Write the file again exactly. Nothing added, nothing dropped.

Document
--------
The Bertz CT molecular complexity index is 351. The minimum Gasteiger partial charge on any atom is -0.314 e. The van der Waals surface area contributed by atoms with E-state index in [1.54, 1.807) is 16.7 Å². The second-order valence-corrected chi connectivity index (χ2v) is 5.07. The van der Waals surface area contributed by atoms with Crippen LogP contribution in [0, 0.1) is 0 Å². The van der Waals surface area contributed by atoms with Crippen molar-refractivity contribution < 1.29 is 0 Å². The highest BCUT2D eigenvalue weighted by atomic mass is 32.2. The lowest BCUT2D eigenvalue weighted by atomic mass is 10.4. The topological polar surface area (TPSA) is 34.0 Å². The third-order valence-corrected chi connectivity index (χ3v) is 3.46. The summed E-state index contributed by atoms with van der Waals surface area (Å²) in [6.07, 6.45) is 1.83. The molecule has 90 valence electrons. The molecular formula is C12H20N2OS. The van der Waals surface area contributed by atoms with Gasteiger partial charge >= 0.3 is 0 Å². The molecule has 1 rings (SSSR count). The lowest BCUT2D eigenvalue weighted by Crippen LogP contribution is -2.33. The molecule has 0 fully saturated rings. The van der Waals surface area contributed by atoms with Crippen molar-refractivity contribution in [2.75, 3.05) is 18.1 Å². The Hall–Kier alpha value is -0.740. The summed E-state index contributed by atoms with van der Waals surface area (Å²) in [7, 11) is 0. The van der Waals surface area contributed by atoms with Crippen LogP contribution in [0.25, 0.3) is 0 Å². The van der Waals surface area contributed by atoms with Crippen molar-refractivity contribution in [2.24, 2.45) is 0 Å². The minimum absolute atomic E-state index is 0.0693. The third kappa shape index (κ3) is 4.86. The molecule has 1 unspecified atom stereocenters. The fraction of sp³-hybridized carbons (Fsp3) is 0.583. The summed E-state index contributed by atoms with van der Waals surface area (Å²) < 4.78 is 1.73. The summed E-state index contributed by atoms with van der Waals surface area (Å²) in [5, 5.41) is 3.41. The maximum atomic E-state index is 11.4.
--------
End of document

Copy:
The Bertz CT molecular complexity index is 351. The minimum Gasteiger partial charge on any atom is -0.314 e. The van der Waals surface area contributed by atoms with E-state index in [1.54, 1.807) is 16.7 Å². The second-order valence-corrected chi connectivity index (χ2v) is 5.07. The van der Waals surface area contributed by atoms with Crippen LogP contribution in [0, 0.1) is 0 Å². The van der Waals surface area contributed by atoms with Crippen molar-refractivity contribution < 1.29 is 0 Å². The highest BCUT2D eigenvalue weighted by atomic mass is 32.2. The lowest BCUT2D eigenvalue weighted by atomic mass is 10.4. The topological polar surface area (TPSA) is 34.0 Å². The third-order valence-corrected chi connectivity index (χ3v) is 3.46. The summed E-state index contributed by atoms with van der Waals surface area (Å²) in [6.07, 6.45) is 1.83. The molecule has 90 valence electrons. The molecular formula is C12H20N2OS. The van der Waals surface area contributed by atoms with Gasteiger partial charge >= 0.3 is 0 Å². The molecule has 1 rings (SSSR count). The lowest BCUT2D eigenvalue weighted by Crippen LogP contribution is -2.33. The molecule has 0 fully saturated rings. The van der Waals surface area contributed by atoms with Crippen molar-refractivity contribution in [2.75, 3.05) is 18.1 Å². The Hall–Kier alpha value is -0.740. The summed E-state index contributed by atoms with van der Waals surface area (Å²) in [7, 11) is 0. The van der Waals surface area contributed by atoms with Crippen LogP contribution in [0.25, 0.3) is 0 Å². The van der Waals surface area contributed by atoms with Crippen molar-refractivity contribution in [2.24, 2.45) is 0 Å². The minimum absolute atomic E-state index is 0.0693. The third kappa shape index (κ3) is 4.86. The molecule has 1 unspecified atom stereocenters. The fraction of sp³-hybridized carbons (Fsp3) is 0.583. The summed E-state index contributed by atoms with van der Waals surface area (Å²) < 4.78 is 1.73. The summed E-state index contributed by atoms with van der Waals surface area (Å²) in [5, 5.41) is 3.41. The maximum atomic E-state index is 11.4.